III. Sunday of Advent 2016
Dual Responses to Jesus’ Proclamation of the Kingdom (11:2-12:50)
Mt 11-12 provides an overview of the various responses to the proclamation of Jesus. In these chapters we see for the first time that Israel as a whole is rejecting Jesus.
This rejection characterizes the people (11:7-24), but especially the religious authorities (12:1-45). These authorities are on the attack in ch. 12. Their sin has made them blind to the true significance of Jesus (12:6, 41-42; cf. vv. 33-38): therefore they believe wrongly that Jesus’ miracles are due to collaboration with the devil (12:24-32). Only one group within Israel, the disciples, accepts Jesus’ announcement of the kingdom (11:25-30; 12:46-50).
These chapters explore the meaning of this general rejection and describe the origins, character, and results of unbelief. Here readers are warned not to fall into the trap of rejection and unbelief. Rather, they are encouraged to hear and understand accurately (11:15), and to come to Jesus, who alone is able to grant them the rest that they desperately seek (vv. 28-30).
The key passage within this section is 11:25-30. Here Jesus gives one reason for the rejection of Jesus by Israel: It is due to the will of God, who has hidden his revelation from the greatest part of Israel (the wise and learned), but has granted it to the disciples (little children). Jesus is not suggesting that God has chosen certain individuals for salvation and others for condemnation. Rather, God has decided that those who choose to place their trust in the wisdom of this world will be blind to the reality of his kingdom, while those who reject such reliance on worldly wisdom (and depend on God) will receive understanding (vv. 25-27).
Jesus ends this paragraph with an invitation to all persons to come to him (11:28-30). Negatively, this coming involves casting aside all vain and wearisome attempts to find rest (wholeness) on the basis of human striving. Positively, it means assuming the yoke (=teaching) of Jesus, which alone provides the wholeness all seek.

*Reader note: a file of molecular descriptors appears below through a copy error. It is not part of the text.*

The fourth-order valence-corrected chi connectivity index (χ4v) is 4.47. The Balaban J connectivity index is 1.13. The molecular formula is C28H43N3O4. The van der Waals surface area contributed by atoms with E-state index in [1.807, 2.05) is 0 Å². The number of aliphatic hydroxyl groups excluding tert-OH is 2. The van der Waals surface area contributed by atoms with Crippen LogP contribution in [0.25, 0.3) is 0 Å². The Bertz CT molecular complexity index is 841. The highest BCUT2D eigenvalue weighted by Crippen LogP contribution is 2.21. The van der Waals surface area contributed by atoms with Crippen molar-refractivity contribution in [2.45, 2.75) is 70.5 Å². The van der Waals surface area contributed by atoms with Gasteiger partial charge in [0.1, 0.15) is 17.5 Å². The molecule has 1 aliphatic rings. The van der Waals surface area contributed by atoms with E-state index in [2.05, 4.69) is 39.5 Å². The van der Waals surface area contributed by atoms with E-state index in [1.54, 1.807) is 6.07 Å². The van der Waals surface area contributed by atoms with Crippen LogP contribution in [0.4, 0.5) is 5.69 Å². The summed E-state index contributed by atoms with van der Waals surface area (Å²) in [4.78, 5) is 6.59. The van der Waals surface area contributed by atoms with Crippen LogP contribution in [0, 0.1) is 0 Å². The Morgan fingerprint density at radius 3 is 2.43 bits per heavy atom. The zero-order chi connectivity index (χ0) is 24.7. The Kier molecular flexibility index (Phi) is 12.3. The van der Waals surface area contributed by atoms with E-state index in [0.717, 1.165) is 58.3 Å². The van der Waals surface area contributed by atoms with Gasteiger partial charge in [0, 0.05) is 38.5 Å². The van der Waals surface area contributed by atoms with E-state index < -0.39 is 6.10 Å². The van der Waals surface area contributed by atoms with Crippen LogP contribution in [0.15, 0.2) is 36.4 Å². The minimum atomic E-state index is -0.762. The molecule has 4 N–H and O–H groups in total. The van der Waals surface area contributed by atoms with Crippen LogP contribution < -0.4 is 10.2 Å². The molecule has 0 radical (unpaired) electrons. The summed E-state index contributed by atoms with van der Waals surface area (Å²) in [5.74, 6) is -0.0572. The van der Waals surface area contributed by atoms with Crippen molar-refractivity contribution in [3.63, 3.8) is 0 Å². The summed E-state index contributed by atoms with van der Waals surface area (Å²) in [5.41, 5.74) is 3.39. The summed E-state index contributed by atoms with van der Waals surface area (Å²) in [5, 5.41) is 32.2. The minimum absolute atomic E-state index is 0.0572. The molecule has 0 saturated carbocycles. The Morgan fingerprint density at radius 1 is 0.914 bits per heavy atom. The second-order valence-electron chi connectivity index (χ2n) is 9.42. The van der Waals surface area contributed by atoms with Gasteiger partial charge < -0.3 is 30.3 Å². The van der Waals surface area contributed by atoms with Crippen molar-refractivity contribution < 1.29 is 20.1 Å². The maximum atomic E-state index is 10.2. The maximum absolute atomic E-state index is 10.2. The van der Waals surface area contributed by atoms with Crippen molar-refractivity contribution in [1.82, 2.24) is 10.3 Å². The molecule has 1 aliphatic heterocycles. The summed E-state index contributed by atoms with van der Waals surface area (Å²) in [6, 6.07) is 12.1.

ACTUALIZATION: How To Overcome The Traps
How can I Accept Jesus in my life?
The Bible suggests four steps:
Believe in Jesus and put your faith in Him. See Ephesians 2:8-10 (chapter 2, verses 8 through 10).
Christianity is not a blind faith, but rather a faith based on facts. That is, unlike other faiths, it can be verified and proven to be true, as Jesus answers the Baptist’s messengers in Matthew 11,4-5:
“Go and tell John what you hear and see: the blind receive their sight and the lame walk, lepers are cleansed and the deaf hear, and the dead are raised up, and the poor have good news preached to them!”
Repent of your sins. (See Acts 17:30-31.)
What does “repent” mean? Well, imagine that you were going to the store when you realized that you forgot your money. What would you do? You would probably be disappointed that you wasted so much time, but you would still turn around and go home to get your money. Repentance is like that. A repentant person simply says, “God, I behaved badly in my past, and I want to turn around and Live the Way that You want me to live from now on.” You can talk to God like you would talk to a respected friend and repent of any sin that has been a part of your life.
Confess Jesus as Lord. (See Matthew 10:32,33 and Romans 10:9,10.)
In the Bible, God always places emphasis on what we say—probably because whatever is in your heart determines what you say (Matthew 12:34). Therefore God wants us to verbally commit to Jesus (as Lord of our life).
Be baptized. Live your baptism (See Acts 2:38,39.)
Being “baptized” means being “immersed in water”. Typically, a person would stand in water, be lowered into the water (by another Christian), and then be brought back up out of the water. The significance of this act can be seen in Romans 6:1-7 and an example of it in Acts 8:26-39.
Some people do not think that baptism is part of accepting Jesus. However one thing is clear in the Bible—faith and baptism are always together, never separated. Therefore, it is obvious that baptism is part of accepting Jesus.
If you have chosen to follow this four-step process, you are now on the “straight and narrow” path and can begin developing and keeping a relationship with God.
You’ll be happy because you have learnt how to overcome traps and have found the Way!
Aim: The participants realise, how important it is to see and the way you see things.
Target group: 12-year-old or more
Location: anywhere, better outside
Duration: about 30 minutes
The first part of the activity is to go one by one along a route blindfolded. Along the route there is a rope to help finding the way. It’s up to your imagination, possibilities and, naturally, the capabilities of the participants, how long and difficult the route will be.
Along the route, the participants have to find and collect a number (you decide how many they are) of sheets. On the sheets of paper there are ambiguous images (visual illusions).
The second part consists in finding out, what you can see – according to how you look at the image.
Finally, you read Matth. 15:15-19 and discuss on how important it is to see/understand the things/people/events in the right way to get the right message.